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Big Changes for the Web-Slinger and Children of the Atom!

November 30, 2000 2:51 PM   Subscribe

Big Changes for the Web-Slinger and Children of the Atom!
In an effort to lure kids back to the quiet, almost antiquated pastime of reading paper magazines filled with stories about do-gooders, Marvel Comics announces an AMAZING re-organization of the X-MEN and SPIDER MAN. Yes, loyal arachno-fans, Peter Parker is going to start life anew as a "webmaster" for the Daily Bugle! The X-Men will go back to high school ... for MUTANTS! (PS: Captain America to be laid off.) Marvel's editor in chief announces other changes.
posted by rschram (11 comments total)

 
Far more interesting is that Grant Morrison will be writing for X-men soon. After all I know he has some fans here (Barbelith-*cough*).
posted by john at 3:01 PM on November 30, 2000


I'm under the impression that the "ultimate" titles are sort of an "alternate reality" sideline, and that the top existing titles will continue to maintain the same continuity they have been. Of course, as someone who was only recently drawn back to the X-titles after several years, I don't object to a shakeout in the main-line titles.
posted by harmful at 3:09 PM on November 30, 2000


Well I think the precursor would have to be the X Men: Evolution the cartoon show on the WB, which is very different and more slick than X Men shown on Fox.

In X Men: Evolution, they start as high school kids, and they are currently recruiting. Shadowcat, and Nightcrawler were among the "new" recruits.
posted by riffola at 3:50 PM on November 30, 2000


You're correct, harmful- The "Ultimate" line is an alternative universe. The original one will still be there for the "classic" fans- the new universe (not to be confused with The New Universe) is meant to draw in new readers unfamiliar with all the original history.
posted by dogwelder at 4:54 PM on November 30, 2000


Back in 1985 DC Comics took their entire line of superheroes and renovated everyone from Wonder Woman to Ambush Bug. In the long run it didn't do them much good. Marvel's doing too little too late.

Spider-Man, X-Men, Fantastic Four. These were great ideas but I think fifty years is long enough to squeeze anything useful out of them. I don't know. Maybe if they came up with original ideas which would cause people to want to read comic books again, maybe that might help.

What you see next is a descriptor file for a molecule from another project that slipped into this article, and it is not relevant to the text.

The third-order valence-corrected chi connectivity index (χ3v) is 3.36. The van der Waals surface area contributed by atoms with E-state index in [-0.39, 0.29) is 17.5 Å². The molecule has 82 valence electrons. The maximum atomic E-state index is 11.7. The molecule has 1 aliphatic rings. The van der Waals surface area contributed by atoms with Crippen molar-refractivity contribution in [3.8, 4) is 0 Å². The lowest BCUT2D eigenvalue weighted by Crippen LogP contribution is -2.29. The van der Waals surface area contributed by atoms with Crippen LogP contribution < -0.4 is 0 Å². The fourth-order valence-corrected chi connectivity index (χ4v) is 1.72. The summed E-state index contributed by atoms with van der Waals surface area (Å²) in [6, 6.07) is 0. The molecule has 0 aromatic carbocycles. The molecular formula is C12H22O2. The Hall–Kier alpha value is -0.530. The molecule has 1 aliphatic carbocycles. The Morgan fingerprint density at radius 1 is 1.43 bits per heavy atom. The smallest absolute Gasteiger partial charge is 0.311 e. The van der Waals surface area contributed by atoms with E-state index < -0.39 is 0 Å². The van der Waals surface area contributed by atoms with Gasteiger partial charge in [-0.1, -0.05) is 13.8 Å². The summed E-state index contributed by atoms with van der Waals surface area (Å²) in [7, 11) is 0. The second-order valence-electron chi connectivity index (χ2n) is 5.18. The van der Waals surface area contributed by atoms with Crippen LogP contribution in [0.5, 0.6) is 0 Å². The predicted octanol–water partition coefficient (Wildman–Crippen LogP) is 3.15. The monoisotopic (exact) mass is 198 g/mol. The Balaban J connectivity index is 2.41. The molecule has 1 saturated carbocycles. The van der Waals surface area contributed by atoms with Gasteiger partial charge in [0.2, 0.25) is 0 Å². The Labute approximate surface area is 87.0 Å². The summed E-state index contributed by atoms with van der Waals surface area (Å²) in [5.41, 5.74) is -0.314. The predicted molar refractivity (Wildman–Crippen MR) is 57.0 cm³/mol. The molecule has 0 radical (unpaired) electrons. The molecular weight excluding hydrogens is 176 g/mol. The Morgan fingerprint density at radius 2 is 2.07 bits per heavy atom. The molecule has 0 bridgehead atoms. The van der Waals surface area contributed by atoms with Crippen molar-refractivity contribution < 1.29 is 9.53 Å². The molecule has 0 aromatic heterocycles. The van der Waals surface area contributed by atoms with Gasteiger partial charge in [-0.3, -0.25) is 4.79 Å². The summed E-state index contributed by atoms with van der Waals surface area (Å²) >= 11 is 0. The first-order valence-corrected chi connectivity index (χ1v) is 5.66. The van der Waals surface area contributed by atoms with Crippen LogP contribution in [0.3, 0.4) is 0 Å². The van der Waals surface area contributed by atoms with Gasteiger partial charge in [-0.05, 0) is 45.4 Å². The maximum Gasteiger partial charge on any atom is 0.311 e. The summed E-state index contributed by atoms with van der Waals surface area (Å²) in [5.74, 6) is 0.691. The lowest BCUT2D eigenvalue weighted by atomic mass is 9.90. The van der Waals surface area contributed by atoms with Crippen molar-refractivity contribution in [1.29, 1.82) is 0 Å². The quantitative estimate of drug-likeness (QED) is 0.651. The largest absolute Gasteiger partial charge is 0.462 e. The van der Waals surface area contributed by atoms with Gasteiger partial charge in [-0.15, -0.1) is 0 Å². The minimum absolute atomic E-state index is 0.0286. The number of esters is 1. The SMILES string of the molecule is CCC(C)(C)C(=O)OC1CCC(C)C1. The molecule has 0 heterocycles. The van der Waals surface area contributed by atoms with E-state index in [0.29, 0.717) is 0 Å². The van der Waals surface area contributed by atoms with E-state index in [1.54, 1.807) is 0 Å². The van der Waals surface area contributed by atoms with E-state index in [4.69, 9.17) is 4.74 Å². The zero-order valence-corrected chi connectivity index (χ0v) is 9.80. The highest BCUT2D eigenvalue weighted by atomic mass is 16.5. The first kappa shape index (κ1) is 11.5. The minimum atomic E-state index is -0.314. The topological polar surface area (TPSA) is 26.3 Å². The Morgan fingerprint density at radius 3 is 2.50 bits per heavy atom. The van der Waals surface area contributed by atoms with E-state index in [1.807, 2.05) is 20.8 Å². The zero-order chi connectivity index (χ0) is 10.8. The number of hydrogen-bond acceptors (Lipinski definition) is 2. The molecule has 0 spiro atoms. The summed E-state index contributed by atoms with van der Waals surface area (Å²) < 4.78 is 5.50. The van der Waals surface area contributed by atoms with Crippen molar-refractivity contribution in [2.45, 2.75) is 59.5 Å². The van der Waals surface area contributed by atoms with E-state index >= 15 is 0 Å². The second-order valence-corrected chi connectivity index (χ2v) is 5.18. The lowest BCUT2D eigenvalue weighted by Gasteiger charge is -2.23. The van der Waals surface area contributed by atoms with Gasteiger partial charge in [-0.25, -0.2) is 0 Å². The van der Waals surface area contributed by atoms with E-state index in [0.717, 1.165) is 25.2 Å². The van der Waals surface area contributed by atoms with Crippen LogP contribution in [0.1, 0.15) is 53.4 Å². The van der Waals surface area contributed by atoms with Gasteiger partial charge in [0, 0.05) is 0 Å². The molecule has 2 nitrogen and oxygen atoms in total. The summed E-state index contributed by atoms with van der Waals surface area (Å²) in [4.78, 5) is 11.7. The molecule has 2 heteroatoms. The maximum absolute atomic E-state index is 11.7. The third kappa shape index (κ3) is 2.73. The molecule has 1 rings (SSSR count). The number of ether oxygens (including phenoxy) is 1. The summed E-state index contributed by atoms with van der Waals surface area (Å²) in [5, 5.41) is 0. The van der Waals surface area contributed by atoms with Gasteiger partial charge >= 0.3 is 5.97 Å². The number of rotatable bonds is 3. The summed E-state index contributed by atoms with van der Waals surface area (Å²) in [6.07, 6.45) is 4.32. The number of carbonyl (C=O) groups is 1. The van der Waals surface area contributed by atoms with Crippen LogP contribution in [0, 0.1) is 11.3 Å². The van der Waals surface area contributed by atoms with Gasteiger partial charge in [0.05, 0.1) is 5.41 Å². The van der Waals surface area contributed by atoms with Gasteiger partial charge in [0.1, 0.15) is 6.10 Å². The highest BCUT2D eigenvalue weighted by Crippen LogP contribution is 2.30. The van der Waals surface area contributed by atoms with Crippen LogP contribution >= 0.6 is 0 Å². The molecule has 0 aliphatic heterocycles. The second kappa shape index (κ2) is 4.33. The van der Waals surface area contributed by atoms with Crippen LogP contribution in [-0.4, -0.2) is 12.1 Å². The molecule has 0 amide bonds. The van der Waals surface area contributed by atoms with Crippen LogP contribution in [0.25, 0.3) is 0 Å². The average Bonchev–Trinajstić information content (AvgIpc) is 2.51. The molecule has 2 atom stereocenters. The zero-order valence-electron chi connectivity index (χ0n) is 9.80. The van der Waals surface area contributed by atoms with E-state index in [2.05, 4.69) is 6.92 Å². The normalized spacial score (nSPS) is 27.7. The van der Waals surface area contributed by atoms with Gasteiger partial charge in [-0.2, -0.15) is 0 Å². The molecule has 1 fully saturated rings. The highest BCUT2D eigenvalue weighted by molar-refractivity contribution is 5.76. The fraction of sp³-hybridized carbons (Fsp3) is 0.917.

posted by ZachsMind at 5:57 PM on November 30, 2000


Don't people still read comic books? I thought sales were OK?
posted by cell divide at 6:44 PM on November 30, 2000


Actually, I'm kind of intrigued that J. Michael Straczinski, creator of Babylon 5, will be writing for Spiderman.
posted by fpatrick at 7:40 PM on November 30, 2000


Don't people still read comic books? I thought sales were OK?

According to NPR news yesterday morning, sales for comic books have steadily been going down over the last two decades. A spokesperson for Marvel explained that their research shows many young people used to get their first comic books from older siblings. However, today there are less of those older siblings collecting comics, so they fear the number of avid readers is only going to continue to decline, unless they do something about it.

They're doing what they know might work. They're going to other media to get young people's attention. Movies and cartoons on television are good examples. They're also hoping to begin selling comic books in newer avenues; places where they know the kids of today are going.

The Ultimate comics are in alternate "worlds" from the storylines I personally grew up with when I used to read comics. The newer approaches to Spidey and the Mutants are under more social filters and cenorship. They're designed to interest parents and other conservative adults as "family fare." Personally I don't see this a good direction for the storytelling medium.

However, I recall back in the 80s that comic book companies were trying to mature their product, in order to keep the attention of young people as they grew older. The result created material not suitable for children, and it still didn't keep my attention. I haven't bought a comic book in several years, partly because the prices have become outrageous, but also because the stories just didn't hold any interest for me anymore.